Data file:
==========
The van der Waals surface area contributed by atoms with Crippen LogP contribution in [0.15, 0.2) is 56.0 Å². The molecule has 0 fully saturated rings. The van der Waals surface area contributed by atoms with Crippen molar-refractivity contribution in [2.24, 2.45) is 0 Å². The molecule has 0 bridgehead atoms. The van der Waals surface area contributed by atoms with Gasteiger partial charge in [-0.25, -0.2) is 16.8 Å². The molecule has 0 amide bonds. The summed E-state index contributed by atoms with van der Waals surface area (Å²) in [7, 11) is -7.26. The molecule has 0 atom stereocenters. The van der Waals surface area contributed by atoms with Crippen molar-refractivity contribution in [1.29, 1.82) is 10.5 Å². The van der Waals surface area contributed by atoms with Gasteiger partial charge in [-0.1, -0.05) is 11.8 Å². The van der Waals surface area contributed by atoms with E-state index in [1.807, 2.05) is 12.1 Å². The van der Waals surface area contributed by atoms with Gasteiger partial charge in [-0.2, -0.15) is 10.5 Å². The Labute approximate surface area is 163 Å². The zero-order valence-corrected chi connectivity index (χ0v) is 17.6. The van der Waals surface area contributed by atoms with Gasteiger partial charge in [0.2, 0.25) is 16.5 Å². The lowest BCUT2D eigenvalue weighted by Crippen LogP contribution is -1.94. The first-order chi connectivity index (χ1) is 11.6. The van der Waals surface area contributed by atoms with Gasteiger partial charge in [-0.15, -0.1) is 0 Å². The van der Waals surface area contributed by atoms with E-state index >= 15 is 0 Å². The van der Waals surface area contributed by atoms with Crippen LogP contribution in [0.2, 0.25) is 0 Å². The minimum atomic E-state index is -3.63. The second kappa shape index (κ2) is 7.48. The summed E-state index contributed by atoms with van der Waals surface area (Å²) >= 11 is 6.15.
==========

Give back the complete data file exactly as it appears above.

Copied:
The van der Waals surface area contributed by atoms with Crippen LogP contribution in [0.15, 0.2) is 56.0 Å². The molecule has 0 fully saturated rings. The van der Waals surface area contributed by atoms with Crippen molar-refractivity contribution in [2.24, 2.45) is 0 Å². The molecule has 0 bridgehead atoms. The van der Waals surface area contributed by atoms with Gasteiger partial charge in [-0.25, -0.2) is 16.8 Å². The molecule has 0 amide bonds. The summed E-state index contributed by atoms with van der Waals surface area (Å²) in [7, 11) is -7.26. The molecule has 0 atom stereocenters. The van der Waals surface area contributed by atoms with Crippen molar-refractivity contribution in [1.29, 1.82) is 10.5 Å². The van der Waals surface area contributed by atoms with Gasteiger partial charge in [-0.1, -0.05) is 11.8 Å². The van der Waals surface area contributed by atoms with E-state index in [1.807, 2.05) is 12.1 Å². The van der Waals surface area contributed by atoms with Gasteiger partial charge in [-0.2, -0.15) is 10.5 Å². The Labute approximate surface area is 163 Å². The zero-order valence-corrected chi connectivity index (χ0v) is 17.6. The van der Waals surface area contributed by atoms with Gasteiger partial charge in [0.2, 0.25) is 16.5 Å². The lowest BCUT2D eigenvalue weighted by Crippen LogP contribution is -1.94. The first-order chi connectivity index (χ1) is 11.6. The van der Waals surface area contributed by atoms with Gasteiger partial charge in [-0.15, -0.1) is 0 Å². The van der Waals surface area contributed by atoms with E-state index >= 15 is 0 Å². The van der Waals surface area contributed by atoms with Crippen LogP contribution in [0.2, 0.25) is 0 Å². The minimum atomic E-state index is -3.63. The second kappa shape index (κ2) is 7.48. The summed E-state index contributed by atoms with van der Waals surface area (Å²) >= 11 is 6.15.